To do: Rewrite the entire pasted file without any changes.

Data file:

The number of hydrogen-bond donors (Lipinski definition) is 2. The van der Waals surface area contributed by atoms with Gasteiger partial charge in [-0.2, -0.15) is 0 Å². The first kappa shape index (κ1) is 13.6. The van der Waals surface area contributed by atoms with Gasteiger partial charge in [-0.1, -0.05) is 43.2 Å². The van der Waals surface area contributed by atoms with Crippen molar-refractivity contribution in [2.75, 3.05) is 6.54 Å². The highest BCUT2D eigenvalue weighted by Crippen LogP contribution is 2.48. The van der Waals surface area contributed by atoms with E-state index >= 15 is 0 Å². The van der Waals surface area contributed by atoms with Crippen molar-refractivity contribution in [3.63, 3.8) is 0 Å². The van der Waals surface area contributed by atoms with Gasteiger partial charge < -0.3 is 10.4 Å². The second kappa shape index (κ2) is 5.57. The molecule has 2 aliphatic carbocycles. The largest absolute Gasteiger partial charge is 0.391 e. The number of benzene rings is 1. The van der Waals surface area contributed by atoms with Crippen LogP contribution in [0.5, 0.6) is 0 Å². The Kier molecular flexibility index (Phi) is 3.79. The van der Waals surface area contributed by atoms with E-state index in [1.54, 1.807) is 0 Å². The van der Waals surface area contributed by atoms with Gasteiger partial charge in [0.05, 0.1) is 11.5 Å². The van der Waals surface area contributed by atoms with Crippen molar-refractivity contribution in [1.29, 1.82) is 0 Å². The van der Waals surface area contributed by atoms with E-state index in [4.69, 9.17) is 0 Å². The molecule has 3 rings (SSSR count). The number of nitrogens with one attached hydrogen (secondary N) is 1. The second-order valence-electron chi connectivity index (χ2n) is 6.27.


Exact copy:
The number of hydrogen-bond donors (Lipinski definition) is 2. The van der Waals surface area contributed by atoms with Gasteiger partial charge in [-0.2, -0.15) is 0 Å². The first kappa shape index (κ1) is 13.6. The van der Waals surface area contributed by atoms with Gasteiger partial charge in [-0.1, -0.05) is 43.2 Å². The van der Waals surface area contributed by atoms with Crippen molar-refractivity contribution in [2.75, 3.05) is 6.54 Å². The highest BCUT2D eigenvalue weighted by Crippen LogP contribution is 2.48. The van der Waals surface area contributed by atoms with E-state index >= 15 is 0 Å². The van der Waals surface area contributed by atoms with Crippen molar-refractivity contribution in [3.63, 3.8) is 0 Å². The van der Waals surface area contributed by atoms with Gasteiger partial charge < -0.3 is 10.4 Å². The second kappa shape index (κ2) is 5.57. The molecule has 2 aliphatic carbocycles. The largest absolute Gasteiger partial charge is 0.391 e. The number of benzene rings is 1. The van der Waals surface area contributed by atoms with Crippen LogP contribution in [0.5, 0.6) is 0 Å². The Kier molecular flexibility index (Phi) is 3.79. The van der Waals surface area contributed by atoms with E-state index in [1.54, 1.807) is 0 Å². The van der Waals surface area contributed by atoms with Gasteiger partial charge in [0.05, 0.1) is 11.5 Å². The van der Waals surface area contributed by atoms with Crippen molar-refractivity contribution in [1.29, 1.82) is 0 Å². The van der Waals surface area contributed by atoms with E-state index in [4.69, 9.17) is 0 Å². The molecule has 3 rings (SSSR count). The number of nitrogens with one attached hydrogen (secondary N) is 1. The second-order valence-electron chi connectivity index (χ2n) is 6.27.